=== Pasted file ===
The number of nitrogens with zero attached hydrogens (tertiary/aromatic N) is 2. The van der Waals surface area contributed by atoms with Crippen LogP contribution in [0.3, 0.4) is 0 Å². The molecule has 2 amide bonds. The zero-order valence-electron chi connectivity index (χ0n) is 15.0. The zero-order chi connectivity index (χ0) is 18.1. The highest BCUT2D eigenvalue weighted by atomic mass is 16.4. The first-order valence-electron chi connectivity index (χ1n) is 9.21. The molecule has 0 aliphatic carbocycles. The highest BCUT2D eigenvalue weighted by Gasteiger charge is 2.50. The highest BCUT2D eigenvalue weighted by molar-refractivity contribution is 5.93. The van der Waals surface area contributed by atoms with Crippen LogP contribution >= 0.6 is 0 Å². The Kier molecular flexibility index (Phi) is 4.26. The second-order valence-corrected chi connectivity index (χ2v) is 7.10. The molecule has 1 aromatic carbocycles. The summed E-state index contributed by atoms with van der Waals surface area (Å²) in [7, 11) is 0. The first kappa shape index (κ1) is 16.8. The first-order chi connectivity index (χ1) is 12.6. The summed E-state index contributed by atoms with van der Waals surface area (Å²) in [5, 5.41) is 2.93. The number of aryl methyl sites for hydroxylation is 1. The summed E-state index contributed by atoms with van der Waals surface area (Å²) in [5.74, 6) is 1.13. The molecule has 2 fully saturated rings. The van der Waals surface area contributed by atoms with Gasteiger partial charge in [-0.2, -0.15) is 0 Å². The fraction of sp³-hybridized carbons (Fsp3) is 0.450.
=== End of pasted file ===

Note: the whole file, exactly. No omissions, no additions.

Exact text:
The number of nitrogens with zero attached hydrogens (tertiary/aromatic N) is 2. The van der Waals surface area contributed by atoms with Crippen LogP contribution in [0.3, 0.4) is 0 Å². The molecule has 2 amide bonds. The zero-order valence-electron chi connectivity index (χ0n) is 15.0. The zero-order chi connectivity index (χ0) is 18.1. The highest BCUT2D eigenvalue weighted by atomic mass is 16.4. The first-order valence-electron chi connectivity index (χ1n) is 9.21. The molecule has 0 aliphatic carbocycles. The highest BCUT2D eigenvalue weighted by Gasteiger charge is 2.50. The highest BCUT2D eigenvalue weighted by molar-refractivity contribution is 5.93. The van der Waals surface area contributed by atoms with Crippen LogP contribution >= 0.6 is 0 Å². The Kier molecular flexibility index (Phi) is 4.26. The second-order valence-corrected chi connectivity index (χ2v) is 7.10. The molecule has 1 aromatic carbocycles. The summed E-state index contributed by atoms with van der Waals surface area (Å²) in [7, 11) is 0. The first kappa shape index (κ1) is 16.8. The first-order chi connectivity index (χ1) is 12.6. The summed E-state index contributed by atoms with van der Waals surface area (Å²) in [5, 5.41) is 2.93. The number of aryl methyl sites for hydroxylation is 1. The summed E-state index contributed by atoms with van der Waals surface area (Å²) in [5.74, 6) is 1.13. The molecule has 2 fully saturated rings. The van der Waals surface area contributed by atoms with Gasteiger partial charge in [-0.2, -0.15) is 0 Å². The fraction of sp³-hybridized carbons (Fsp3) is 0.450.